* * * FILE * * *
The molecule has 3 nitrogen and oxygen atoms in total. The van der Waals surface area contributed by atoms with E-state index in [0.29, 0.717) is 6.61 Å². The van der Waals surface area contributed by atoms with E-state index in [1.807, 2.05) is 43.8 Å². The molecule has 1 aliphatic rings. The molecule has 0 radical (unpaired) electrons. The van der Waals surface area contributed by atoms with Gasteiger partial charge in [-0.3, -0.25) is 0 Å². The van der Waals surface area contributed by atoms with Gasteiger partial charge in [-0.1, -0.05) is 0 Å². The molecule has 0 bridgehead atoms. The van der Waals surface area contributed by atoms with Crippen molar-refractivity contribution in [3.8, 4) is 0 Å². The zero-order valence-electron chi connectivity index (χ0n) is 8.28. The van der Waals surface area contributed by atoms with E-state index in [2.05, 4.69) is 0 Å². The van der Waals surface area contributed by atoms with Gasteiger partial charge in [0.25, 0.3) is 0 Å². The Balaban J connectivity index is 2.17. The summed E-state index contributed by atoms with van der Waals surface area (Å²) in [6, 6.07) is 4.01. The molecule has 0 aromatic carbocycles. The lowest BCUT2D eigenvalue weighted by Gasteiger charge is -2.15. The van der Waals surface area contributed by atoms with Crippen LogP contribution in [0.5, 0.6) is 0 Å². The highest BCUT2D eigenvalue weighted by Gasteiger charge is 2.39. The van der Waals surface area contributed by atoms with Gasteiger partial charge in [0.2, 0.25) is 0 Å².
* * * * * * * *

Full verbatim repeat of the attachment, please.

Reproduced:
The molecule has 3 nitrogen and oxygen atoms in total. The van der Waals surface area contributed by atoms with E-state index in [0.29, 0.717) is 6.61 Å². The van der Waals surface area contributed by atoms with E-state index in [1.807, 2.05) is 43.8 Å². The molecule has 1 aliphatic rings. The molecule has 0 radical (unpaired) electrons. The van der Waals surface area contributed by atoms with Gasteiger partial charge in [-0.3, -0.25) is 0 Å². The van der Waals surface area contributed by atoms with Gasteiger partial charge in [-0.1, -0.05) is 0 Å². The molecule has 0 bridgehead atoms. The van der Waals surface area contributed by atoms with Crippen molar-refractivity contribution in [3.8, 4) is 0 Å². The zero-order valence-electron chi connectivity index (χ0n) is 8.28. The van der Waals surface area contributed by atoms with E-state index in [2.05, 4.69) is 0 Å². The van der Waals surface area contributed by atoms with Gasteiger partial charge in [0.25, 0.3) is 0 Å². The Balaban J connectivity index is 2.17. The summed E-state index contributed by atoms with van der Waals surface area (Å²) in [6, 6.07) is 4.01. The molecule has 0 aromatic carbocycles. The lowest BCUT2D eigenvalue weighted by Gasteiger charge is -2.15. The van der Waals surface area contributed by atoms with Crippen LogP contribution in [0.5, 0.6) is 0 Å². The highest BCUT2D eigenvalue weighted by Gasteiger charge is 2.39. The van der Waals surface area contributed by atoms with Gasteiger partial charge in [0.2, 0.25) is 0 Å².